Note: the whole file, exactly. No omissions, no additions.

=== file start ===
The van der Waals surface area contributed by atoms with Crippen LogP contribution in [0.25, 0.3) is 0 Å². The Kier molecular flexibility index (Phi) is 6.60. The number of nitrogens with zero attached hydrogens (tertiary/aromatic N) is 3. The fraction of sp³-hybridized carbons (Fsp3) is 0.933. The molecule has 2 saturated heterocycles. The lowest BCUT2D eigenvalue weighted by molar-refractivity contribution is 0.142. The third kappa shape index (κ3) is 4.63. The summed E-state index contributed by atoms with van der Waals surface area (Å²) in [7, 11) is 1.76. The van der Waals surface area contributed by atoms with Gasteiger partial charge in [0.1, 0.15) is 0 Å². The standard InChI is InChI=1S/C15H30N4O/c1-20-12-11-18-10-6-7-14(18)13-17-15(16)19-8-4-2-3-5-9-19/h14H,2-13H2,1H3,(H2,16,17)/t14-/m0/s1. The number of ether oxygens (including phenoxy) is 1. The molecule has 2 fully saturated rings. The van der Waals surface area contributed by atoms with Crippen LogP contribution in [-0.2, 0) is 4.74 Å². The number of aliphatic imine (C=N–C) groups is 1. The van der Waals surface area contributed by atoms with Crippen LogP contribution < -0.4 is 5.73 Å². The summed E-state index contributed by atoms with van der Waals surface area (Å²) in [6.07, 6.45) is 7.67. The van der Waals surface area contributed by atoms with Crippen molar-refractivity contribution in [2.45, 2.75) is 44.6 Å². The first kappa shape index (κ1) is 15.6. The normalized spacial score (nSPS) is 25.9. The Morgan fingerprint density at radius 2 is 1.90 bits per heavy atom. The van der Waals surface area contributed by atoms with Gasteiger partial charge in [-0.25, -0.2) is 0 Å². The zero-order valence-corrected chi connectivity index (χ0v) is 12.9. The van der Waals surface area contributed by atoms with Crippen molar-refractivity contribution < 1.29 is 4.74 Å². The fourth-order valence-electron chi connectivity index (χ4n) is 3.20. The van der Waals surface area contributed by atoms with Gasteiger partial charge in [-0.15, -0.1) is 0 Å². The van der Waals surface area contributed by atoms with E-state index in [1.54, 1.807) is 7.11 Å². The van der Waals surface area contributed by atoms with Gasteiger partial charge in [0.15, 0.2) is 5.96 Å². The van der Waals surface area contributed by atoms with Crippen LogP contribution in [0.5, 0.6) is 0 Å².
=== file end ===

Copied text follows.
The van der Waals surface area contributed by atoms with Crippen LogP contribution in [0.25, 0.3) is 0 Å². The Kier molecular flexibility index (Phi) is 6.60. The number of nitrogens with zero attached hydrogens (tertiary/aromatic N) is 3. The fraction of sp³-hybridized carbons (Fsp3) is 0.933. The molecule has 2 saturated heterocycles. The lowest BCUT2D eigenvalue weighted by molar-refractivity contribution is 0.142. The third kappa shape index (κ3) is 4.63. The summed E-state index contributed by atoms with van der Waals surface area (Å²) in [7, 11) is 1.76. The van der Waals surface area contributed by atoms with Gasteiger partial charge in [0.1, 0.15) is 0 Å². The standard InChI is InChI=1S/C15H30N4O/c1-20-12-11-18-10-6-7-14(18)13-17-15(16)19-8-4-2-3-5-9-19/h14H,2-13H2,1H3,(H2,16,17)/t14-/m0/s1. The number of ether oxygens (including phenoxy) is 1. The molecule has 2 fully saturated rings. The van der Waals surface area contributed by atoms with Crippen LogP contribution in [-0.2, 0) is 4.74 Å². The number of aliphatic imine (C=N–C) groups is 1. The van der Waals surface area contributed by atoms with Crippen LogP contribution < -0.4 is 5.73 Å². The summed E-state index contributed by atoms with van der Waals surface area (Å²) in [6.07, 6.45) is 7.67. The van der Waals surface area contributed by atoms with Crippen molar-refractivity contribution in [2.45, 2.75) is 44.6 Å². The first kappa shape index (κ1) is 15.6. The normalized spacial score (nSPS) is 25.9. The Morgan fingerprint density at radius 2 is 1.90 bits per heavy atom. The van der Waals surface area contributed by atoms with Gasteiger partial charge in [-0.25, -0.2) is 0 Å². The zero-order valence-corrected chi connectivity index (χ0v) is 12.9. The van der Waals surface area contributed by atoms with Crippen molar-refractivity contribution < 1.29 is 4.74 Å². The fourth-order valence-electron chi connectivity index (χ4n) is 3.20. The van der Waals surface area contributed by atoms with Gasteiger partial charge in [-0.15, -0.1) is 0 Å². The van der Waals surface area contributed by atoms with E-state index in [1.54, 1.807) is 7.11 Å². The van der Waals surface area contributed by atoms with Gasteiger partial charge in [0.15, 0.2) is 5.96 Å². The van der Waals surface area contributed by atoms with Crippen LogP contribution in [0.5, 0.6) is 0 Å².